- The Apple Watch Series 5’s biggest upgrade is its always-on display, which can show metrics like the time, activity progress, and more when the screen isn’t activated.
- It’s the most noticeable difference between the Series 5 and last year’s Apple Watch Series 4.
- The Apple Watch Series 5 is probably the best choice for those who are buying an Apple Watch for the first time or are upgrading from a much older model, like the Series 2.
- Visit Business Insider’s homepage for more stories.
If you were to look at the newest Apple Watch alongside last year’s model, you’d probably have a hard time distinguishing one from the other. That is, until you actually wear them.
The biggest difference between the Apple Watch Series 5 and the Series 4 is its new display that stays on all the time – even when the screen isn’t activated. That’s a first for the Apple Watch.
This always-on display means that your smartwatch will no longer turn into a blank black square when it’s not in use. Instead, the watch will continue to display the information that’s usually readily available on your watch face when it’s in use, like your activity progress, the weather, the date, and of course, the time.
Otherwise, the Apple Watch Series 5 introduces moderate improvements over its predecessor, such as a built-in compass that can show which direction you’re facing and the ability to contact emergency services internationally.
The Series 5 starts at $US400, which includes the model that comes with an aluminium case and Apple’s sport band, while the stainless steel version with the sport loop band will set you back at least $US700. Apple also sells high-end versions of the Series 5 that come in titanium and ceramic finishes, which start at $US800 and $US1,300 respectively.
After spending several days with Apple’s new watch, here’s a look at what it’s been like to use the Apple Watch Series 5 so far.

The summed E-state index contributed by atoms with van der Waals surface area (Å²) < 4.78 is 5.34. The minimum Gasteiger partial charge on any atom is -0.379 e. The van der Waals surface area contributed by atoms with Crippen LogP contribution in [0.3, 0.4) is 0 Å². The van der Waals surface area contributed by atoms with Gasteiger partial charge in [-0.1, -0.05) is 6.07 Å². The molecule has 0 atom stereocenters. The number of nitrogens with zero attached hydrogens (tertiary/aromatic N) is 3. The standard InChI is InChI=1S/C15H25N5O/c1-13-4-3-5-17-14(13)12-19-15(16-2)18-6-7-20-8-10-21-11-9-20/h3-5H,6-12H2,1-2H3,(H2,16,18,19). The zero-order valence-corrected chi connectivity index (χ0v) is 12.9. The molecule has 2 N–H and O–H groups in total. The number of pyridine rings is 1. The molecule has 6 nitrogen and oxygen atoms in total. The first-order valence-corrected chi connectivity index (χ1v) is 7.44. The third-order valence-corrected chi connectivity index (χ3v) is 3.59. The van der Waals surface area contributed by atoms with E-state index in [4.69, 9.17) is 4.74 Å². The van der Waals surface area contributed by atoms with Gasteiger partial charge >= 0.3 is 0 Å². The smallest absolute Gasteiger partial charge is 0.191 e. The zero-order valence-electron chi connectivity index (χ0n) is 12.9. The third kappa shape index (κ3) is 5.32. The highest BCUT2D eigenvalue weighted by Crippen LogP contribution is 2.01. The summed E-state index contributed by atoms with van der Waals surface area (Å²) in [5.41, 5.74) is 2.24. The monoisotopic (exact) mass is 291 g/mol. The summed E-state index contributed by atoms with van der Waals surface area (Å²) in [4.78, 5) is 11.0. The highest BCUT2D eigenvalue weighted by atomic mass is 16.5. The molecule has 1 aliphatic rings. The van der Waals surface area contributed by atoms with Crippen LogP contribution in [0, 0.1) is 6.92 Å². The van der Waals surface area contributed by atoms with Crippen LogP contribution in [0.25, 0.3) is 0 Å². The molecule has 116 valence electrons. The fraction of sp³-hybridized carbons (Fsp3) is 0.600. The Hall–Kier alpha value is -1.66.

The Apple Watch’s always-on display is undoubtedly its most compelling feature. All of Apple’s watch faces have been optimised to work in always-on mode, which made the experience feel consistent whether the display was activated or not.
This is a noticeable departure from the approach Fitbit has taken with its always-on display on the $US200 Versa 2, which shows the time, battery level, and two key fitness metrics of your choosing.
Fitbit does allow you to customise the always-on display, for example, so you can choose whether to show an analogue or digital clockface and select which fitness statistics to display.
But it’s not as comprehensive as Apple’s, which can serves up most of the information that would be normally visible as a complication on the clock face. The switch between always-on mode and standard mode on Fitbit’s Versa 2 also doesn’t feel as natural as it does on the Apple Watch.
That’s because the always-on clock face on the Versa 2 is different than Fitbit’s normal watch faces, which means you’re most likely moving from the always on display that tells the time to the regular clock face which provides very similar information. The Apple Watch Series 5, comparatively, just brightens up and makes some other minor changes to the existing watch face, which feels more seamless.